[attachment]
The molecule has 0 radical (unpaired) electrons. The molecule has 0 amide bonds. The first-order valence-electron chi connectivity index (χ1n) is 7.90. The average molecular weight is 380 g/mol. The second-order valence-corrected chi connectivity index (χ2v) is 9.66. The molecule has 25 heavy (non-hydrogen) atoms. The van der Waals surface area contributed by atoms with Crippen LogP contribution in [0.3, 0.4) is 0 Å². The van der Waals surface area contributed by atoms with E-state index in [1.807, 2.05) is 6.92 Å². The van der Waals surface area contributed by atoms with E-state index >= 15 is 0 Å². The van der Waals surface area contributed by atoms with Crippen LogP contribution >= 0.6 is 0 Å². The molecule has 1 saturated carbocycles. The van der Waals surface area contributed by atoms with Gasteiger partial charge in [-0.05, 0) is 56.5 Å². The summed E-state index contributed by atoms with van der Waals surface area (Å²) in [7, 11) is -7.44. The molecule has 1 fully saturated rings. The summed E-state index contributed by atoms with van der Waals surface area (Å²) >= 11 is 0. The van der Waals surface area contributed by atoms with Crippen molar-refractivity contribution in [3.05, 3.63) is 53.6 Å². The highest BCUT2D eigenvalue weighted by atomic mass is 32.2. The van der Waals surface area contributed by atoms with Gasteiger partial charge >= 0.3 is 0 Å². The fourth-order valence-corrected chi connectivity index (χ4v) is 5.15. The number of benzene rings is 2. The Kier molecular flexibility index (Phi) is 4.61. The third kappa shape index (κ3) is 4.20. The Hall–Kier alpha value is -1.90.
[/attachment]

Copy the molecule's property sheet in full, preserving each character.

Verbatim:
The molecule has 0 radical (unpaired) electrons. The molecule has 0 amide bonds. The first-order valence-electron chi connectivity index (χ1n) is 7.90. The average molecular weight is 380 g/mol. The second-order valence-corrected chi connectivity index (χ2v) is 9.66. The molecule has 25 heavy (non-hydrogen) atoms. The van der Waals surface area contributed by atoms with Crippen LogP contribution in [0.3, 0.4) is 0 Å². The van der Waals surface area contributed by atoms with E-state index in [1.807, 2.05) is 6.92 Å². The van der Waals surface area contributed by atoms with E-state index >= 15 is 0 Å². The van der Waals surface area contributed by atoms with Crippen LogP contribution >= 0.6 is 0 Å². The molecule has 1 saturated carbocycles. The van der Waals surface area contributed by atoms with Gasteiger partial charge in [-0.05, 0) is 56.5 Å². The summed E-state index contributed by atoms with van der Waals surface area (Å²) in [7, 11) is -7.44. The molecule has 1 fully saturated rings. The summed E-state index contributed by atoms with van der Waals surface area (Å²) >= 11 is 0. The van der Waals surface area contributed by atoms with Crippen molar-refractivity contribution in [3.05, 3.63) is 53.6 Å². The highest BCUT2D eigenvalue weighted by atomic mass is 32.2. The van der Waals surface area contributed by atoms with Gasteiger partial charge >= 0.3 is 0 Å². The fourth-order valence-corrected chi connectivity index (χ4v) is 5.15. The number of benzene rings is 2. The Kier molecular flexibility index (Phi) is 4.61. The third kappa shape index (κ3) is 4.20. The Hall–Kier alpha value is -1.90.